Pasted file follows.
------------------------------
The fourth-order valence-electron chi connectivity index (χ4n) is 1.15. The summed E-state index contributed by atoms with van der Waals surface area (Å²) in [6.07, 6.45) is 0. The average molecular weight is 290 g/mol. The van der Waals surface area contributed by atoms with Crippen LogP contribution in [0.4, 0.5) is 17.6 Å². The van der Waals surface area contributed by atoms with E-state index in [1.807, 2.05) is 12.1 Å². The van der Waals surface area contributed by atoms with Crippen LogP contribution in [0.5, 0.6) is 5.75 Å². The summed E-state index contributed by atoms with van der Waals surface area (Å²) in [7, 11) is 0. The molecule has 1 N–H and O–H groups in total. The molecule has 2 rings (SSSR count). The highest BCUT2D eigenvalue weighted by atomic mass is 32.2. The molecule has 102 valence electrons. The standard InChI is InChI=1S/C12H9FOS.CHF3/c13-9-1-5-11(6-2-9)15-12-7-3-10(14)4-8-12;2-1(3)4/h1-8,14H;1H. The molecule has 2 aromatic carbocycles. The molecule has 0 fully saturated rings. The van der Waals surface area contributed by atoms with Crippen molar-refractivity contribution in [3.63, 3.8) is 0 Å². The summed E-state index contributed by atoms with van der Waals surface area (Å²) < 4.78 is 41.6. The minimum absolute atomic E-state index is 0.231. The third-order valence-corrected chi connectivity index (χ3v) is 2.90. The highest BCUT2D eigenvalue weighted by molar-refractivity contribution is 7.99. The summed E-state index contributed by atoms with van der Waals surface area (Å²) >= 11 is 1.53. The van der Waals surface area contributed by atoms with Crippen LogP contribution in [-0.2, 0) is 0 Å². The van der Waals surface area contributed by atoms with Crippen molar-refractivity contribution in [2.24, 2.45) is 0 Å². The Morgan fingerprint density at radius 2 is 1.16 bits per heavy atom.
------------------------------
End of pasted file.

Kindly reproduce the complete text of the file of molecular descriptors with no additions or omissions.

The fourth-order valence-electron chi connectivity index (χ4n) is 1.15. The summed E-state index contributed by atoms with van der Waals surface area (Å²) in [6.07, 6.45) is 0. The average molecular weight is 290 g/mol. The van der Waals surface area contributed by atoms with Crippen LogP contribution in [0.4, 0.5) is 17.6 Å². The van der Waals surface area contributed by atoms with E-state index in [1.807, 2.05) is 12.1 Å². The van der Waals surface area contributed by atoms with Crippen LogP contribution in [0.5, 0.6) is 5.75 Å². The summed E-state index contributed by atoms with van der Waals surface area (Å²) in [7, 11) is 0. The molecule has 1 N–H and O–H groups in total. The molecule has 2 rings (SSSR count). The highest BCUT2D eigenvalue weighted by atomic mass is 32.2. The molecule has 102 valence electrons. The standard InChI is InChI=1S/C12H9FOS.CHF3/c13-9-1-5-11(6-2-9)15-12-7-3-10(14)4-8-12;2-1(3)4/h1-8,14H;1H. The molecule has 2 aromatic carbocycles. The molecule has 0 fully saturated rings. The van der Waals surface area contributed by atoms with Crippen molar-refractivity contribution in [3.63, 3.8) is 0 Å². The summed E-state index contributed by atoms with van der Waals surface area (Å²) < 4.78 is 41.6. The minimum absolute atomic E-state index is 0.231. The third-order valence-corrected chi connectivity index (χ3v) is 2.90. The highest BCUT2D eigenvalue weighted by molar-refractivity contribution is 7.99. The summed E-state index contributed by atoms with van der Waals surface area (Å²) >= 11 is 1.53. The van der Waals surface area contributed by atoms with Crippen LogP contribution in [-0.2, 0) is 0 Å². The van der Waals surface area contributed by atoms with Crippen molar-refractivity contribution in [2.24, 2.45) is 0 Å². The Morgan fingerprint density at radius 2 is 1.16 bits per heavy atom.